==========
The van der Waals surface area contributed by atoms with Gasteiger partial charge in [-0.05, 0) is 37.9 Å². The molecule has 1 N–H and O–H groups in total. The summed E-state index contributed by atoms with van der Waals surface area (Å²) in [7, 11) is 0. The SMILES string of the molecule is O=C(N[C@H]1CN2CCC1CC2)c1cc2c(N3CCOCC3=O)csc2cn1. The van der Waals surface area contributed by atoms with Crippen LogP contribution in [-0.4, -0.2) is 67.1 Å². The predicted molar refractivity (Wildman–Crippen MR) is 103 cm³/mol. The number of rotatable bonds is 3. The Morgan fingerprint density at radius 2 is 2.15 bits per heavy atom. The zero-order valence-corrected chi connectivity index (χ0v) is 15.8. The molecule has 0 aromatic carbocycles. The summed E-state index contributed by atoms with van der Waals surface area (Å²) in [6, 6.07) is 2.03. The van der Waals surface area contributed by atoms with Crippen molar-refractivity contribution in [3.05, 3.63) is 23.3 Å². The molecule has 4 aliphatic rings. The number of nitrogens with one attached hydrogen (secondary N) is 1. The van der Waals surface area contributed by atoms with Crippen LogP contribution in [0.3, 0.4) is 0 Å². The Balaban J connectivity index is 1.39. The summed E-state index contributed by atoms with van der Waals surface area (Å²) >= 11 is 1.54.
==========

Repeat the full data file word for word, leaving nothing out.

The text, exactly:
The van der Waals surface area contributed by atoms with Gasteiger partial charge in [-0.05, 0) is 37.9 Å². The molecule has 1 N–H and O–H groups in total. The summed E-state index contributed by atoms with van der Waals surface area (Å²) in [7, 11) is 0. The SMILES string of the molecule is O=C(N[C@H]1CN2CCC1CC2)c1cc2c(N3CCOCC3=O)csc2cn1. The van der Waals surface area contributed by atoms with Crippen LogP contribution in [-0.4, -0.2) is 67.1 Å². The predicted molar refractivity (Wildman–Crippen MR) is 103 cm³/mol. The number of rotatable bonds is 3. The Morgan fingerprint density at radius 2 is 2.15 bits per heavy atom. The zero-order valence-corrected chi connectivity index (χ0v) is 15.8. The molecule has 0 aromatic carbocycles. The summed E-state index contributed by atoms with van der Waals surface area (Å²) in [6, 6.07) is 2.03. The van der Waals surface area contributed by atoms with Crippen molar-refractivity contribution in [3.05, 3.63) is 23.3 Å². The molecule has 4 aliphatic rings. The number of nitrogens with one attached hydrogen (secondary N) is 1. The van der Waals surface area contributed by atoms with Crippen LogP contribution in [0.3, 0.4) is 0 Å². The Balaban J connectivity index is 1.39. The summed E-state index contributed by atoms with van der Waals surface area (Å²) >= 11 is 1.54.